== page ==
1) Building suspense towards the conclusion; the music is getting louder and louder as she keeps attempting to park.
2) To show Tony's death from his POV (the black screen and sudden end of the sound), Chase had to establish a sequence of edits which set this up. The way he did this was to write a scene where Tony was waiting for his family to arrive one by one. That way he establishes a premise for a series of edits which follows the same rule over and over:
a) The bell of the door rings.
b) A close-up of Tony's face looking up to the door (looking for family members).
c) A POV shot of what Tony sees (whoever comes in the door).

Meadow had to be late so that the scene could play out, the tension would build, and Tony would still be checking the door when the bell rang, waiting for the arrival of his daughter. That way, when she finally enters and the bell rings, we again see Tony’s face, but where his POV shot should be, is instead, 10 full seconds of black; no sound… roll silent credits.

Midwesterner in NYC said...

That is the longest anon post I have ever seen. Nice work...

evil girl said...

you people are assholes. move on.

CrimeNotes said...

There will be no moving on, bitch.

marmad said...

Since I’m the one who posted the original rebuttal to the ‘Seven reasons why Tony Soprano did not die’; and since my rebuttal seems to have provoked a reaction, I thought perhaps I’d respond to the ‘updated and expanded’ version.

This time, instead of rebutting each of the 7 reasons (a few of which I think are, honestly, rather weak and highly subjective – ‘just desserts’, etc.), I’ll just respond to a few points CrimeNotes made; and then I’d like to focus primarily on what I personally feel is the main reason for suspecting Tony WAS shot (of course, I admit it’s not definitive; Chase intentionally left it open).

We could argue back and forth about whether enough background information was supplied to believe Tony might get whacked, or whether it was possible for someone to find him there if they wanted to kill him. I personally feel Tony’s troubled history with Butch, coupled with the nasty business of killing one the bosses of the 5 NY families in front of his family (Walden might have shot him by the phone booth instead), mixed with the complete decimation of Tony’s own DiMeo Family since he took over, are plenty of reasons to suspect that he could be double-crossed and whacked.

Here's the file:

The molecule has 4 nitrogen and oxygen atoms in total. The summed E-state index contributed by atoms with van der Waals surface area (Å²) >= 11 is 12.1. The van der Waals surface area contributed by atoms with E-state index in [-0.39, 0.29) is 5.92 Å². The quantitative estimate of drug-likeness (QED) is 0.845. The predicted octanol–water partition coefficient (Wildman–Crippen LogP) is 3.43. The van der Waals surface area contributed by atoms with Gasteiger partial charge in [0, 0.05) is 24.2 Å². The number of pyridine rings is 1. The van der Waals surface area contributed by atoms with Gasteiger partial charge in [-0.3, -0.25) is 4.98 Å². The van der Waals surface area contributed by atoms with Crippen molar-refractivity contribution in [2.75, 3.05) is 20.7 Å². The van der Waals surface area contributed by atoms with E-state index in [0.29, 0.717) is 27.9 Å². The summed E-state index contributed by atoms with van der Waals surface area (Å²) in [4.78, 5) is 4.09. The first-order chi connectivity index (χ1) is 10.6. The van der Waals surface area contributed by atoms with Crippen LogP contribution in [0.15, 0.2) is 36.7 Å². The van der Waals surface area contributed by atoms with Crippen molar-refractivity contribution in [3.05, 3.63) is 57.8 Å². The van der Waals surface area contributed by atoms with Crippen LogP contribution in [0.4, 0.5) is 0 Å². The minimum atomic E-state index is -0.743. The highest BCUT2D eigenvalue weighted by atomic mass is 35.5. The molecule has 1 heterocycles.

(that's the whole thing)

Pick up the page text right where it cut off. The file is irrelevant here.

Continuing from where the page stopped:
How a hit man might find him there (there are certainly possibilities that exist) is irrelevant in the end, since many times during the show it’s not made clear how someone was located (Bobby Baccalieri and Jackie Aprile Jr. are just 2 examples which spring to mind; I can come up with more if required).

CrimeNotes makes the following comment (all his comments will be in quotes):

“This is, however, a microcosm for the problem with the Death Theory. It's based on pure guesswork (as well informed as it might be) rather than anything that actually occurred on screen. You buy into it, and you're required to take several leaps of faith unsupported by actual events.”

Well yeah, that’s true. But I believe if Chase wanted us to be stunned by the death of Tony, he did it exactly right. What were the alternatives? Show us decisions being made to have Tony clipped; the Members Only guy being hired; Tony or someone in his family being eavesdropped on or followed? Or alternatively, show the murder, and then continue on with the show, filling in background information afterwards about how and why it had all been arranged (like some cheap crime drama)?

In my opinion, both of those options range from much less powerful to downright silly. Besides, Tony was always the focal point and surrogate for the audience. To me it makes complete narrative sense that he (along with us vicariously) is unaware of the reason why (and where) he would die (just as Phil likely was). Thus, Chase makes us undergo (minus the actual pain) exactly what it might be like to experience sudden and unexpected death.

He also notes: